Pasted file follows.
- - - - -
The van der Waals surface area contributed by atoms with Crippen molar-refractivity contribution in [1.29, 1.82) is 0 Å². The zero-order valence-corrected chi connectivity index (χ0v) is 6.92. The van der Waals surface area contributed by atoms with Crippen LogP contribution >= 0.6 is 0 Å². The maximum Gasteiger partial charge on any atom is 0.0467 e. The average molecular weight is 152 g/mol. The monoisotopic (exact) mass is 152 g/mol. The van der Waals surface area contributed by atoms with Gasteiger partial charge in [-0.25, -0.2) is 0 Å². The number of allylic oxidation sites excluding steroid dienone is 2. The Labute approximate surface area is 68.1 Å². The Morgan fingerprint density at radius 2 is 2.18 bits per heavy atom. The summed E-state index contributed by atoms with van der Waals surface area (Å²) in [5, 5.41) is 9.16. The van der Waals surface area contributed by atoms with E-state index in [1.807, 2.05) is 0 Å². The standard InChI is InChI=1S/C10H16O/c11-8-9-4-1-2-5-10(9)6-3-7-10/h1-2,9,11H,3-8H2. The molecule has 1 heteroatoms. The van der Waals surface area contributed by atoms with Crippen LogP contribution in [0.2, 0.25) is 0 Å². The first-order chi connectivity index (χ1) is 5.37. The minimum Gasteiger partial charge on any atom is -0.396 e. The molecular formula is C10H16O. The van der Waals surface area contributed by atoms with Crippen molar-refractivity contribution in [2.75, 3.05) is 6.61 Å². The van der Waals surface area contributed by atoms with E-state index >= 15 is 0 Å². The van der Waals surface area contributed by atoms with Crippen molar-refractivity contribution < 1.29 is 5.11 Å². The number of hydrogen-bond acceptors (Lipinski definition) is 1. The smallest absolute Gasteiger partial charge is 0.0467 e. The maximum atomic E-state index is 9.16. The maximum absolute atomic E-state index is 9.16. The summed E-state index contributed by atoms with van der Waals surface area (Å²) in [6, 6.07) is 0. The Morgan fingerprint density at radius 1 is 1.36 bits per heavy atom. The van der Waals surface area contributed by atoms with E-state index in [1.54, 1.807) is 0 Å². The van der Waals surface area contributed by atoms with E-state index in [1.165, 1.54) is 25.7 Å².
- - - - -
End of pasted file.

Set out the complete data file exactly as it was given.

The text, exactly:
The van der Waals surface area contributed by atoms with Crippen molar-refractivity contribution in [1.29, 1.82) is 0 Å². The zero-order valence-corrected chi connectivity index (χ0v) is 6.92. The van der Waals surface area contributed by atoms with Crippen LogP contribution >= 0.6 is 0 Å². The maximum Gasteiger partial charge on any atom is 0.0467 e. The average molecular weight is 152 g/mol. The monoisotopic (exact) mass is 152 g/mol. The van der Waals surface area contributed by atoms with Gasteiger partial charge in [-0.25, -0.2) is 0 Å². The number of allylic oxidation sites excluding steroid dienone is 2. The Labute approximate surface area is 68.1 Å². The Morgan fingerprint density at radius 2 is 2.18 bits per heavy atom. The summed E-state index contributed by atoms with van der Waals surface area (Å²) in [5, 5.41) is 9.16. The van der Waals surface area contributed by atoms with E-state index in [1.807, 2.05) is 0 Å². The standard InChI is InChI=1S/C10H16O/c11-8-9-4-1-2-5-10(9)6-3-7-10/h1-2,9,11H,3-8H2. The molecule has 1 heteroatoms. The van der Waals surface area contributed by atoms with Crippen LogP contribution in [0.2, 0.25) is 0 Å². The first-order chi connectivity index (χ1) is 5.37. The minimum Gasteiger partial charge on any atom is -0.396 e. The molecular formula is C10H16O. The van der Waals surface area contributed by atoms with Crippen molar-refractivity contribution in [2.75, 3.05) is 6.61 Å². The van der Waals surface area contributed by atoms with E-state index >= 15 is 0 Å². The van der Waals surface area contributed by atoms with Crippen molar-refractivity contribution < 1.29 is 5.11 Å². The number of hydrogen-bond acceptors (Lipinski definition) is 1. The smallest absolute Gasteiger partial charge is 0.0467 e. The maximum atomic E-state index is 9.16. The maximum absolute atomic E-state index is 9.16. The summed E-state index contributed by atoms with van der Waals surface area (Å²) in [6, 6.07) is 0. The Morgan fingerprint density at radius 1 is 1.36 bits per heavy atom. The van der Waals surface area contributed by atoms with E-state index in [1.54, 1.807) is 0 Å². The van der Waals surface area contributed by atoms with E-state index in [1.165, 1.54) is 25.7 Å².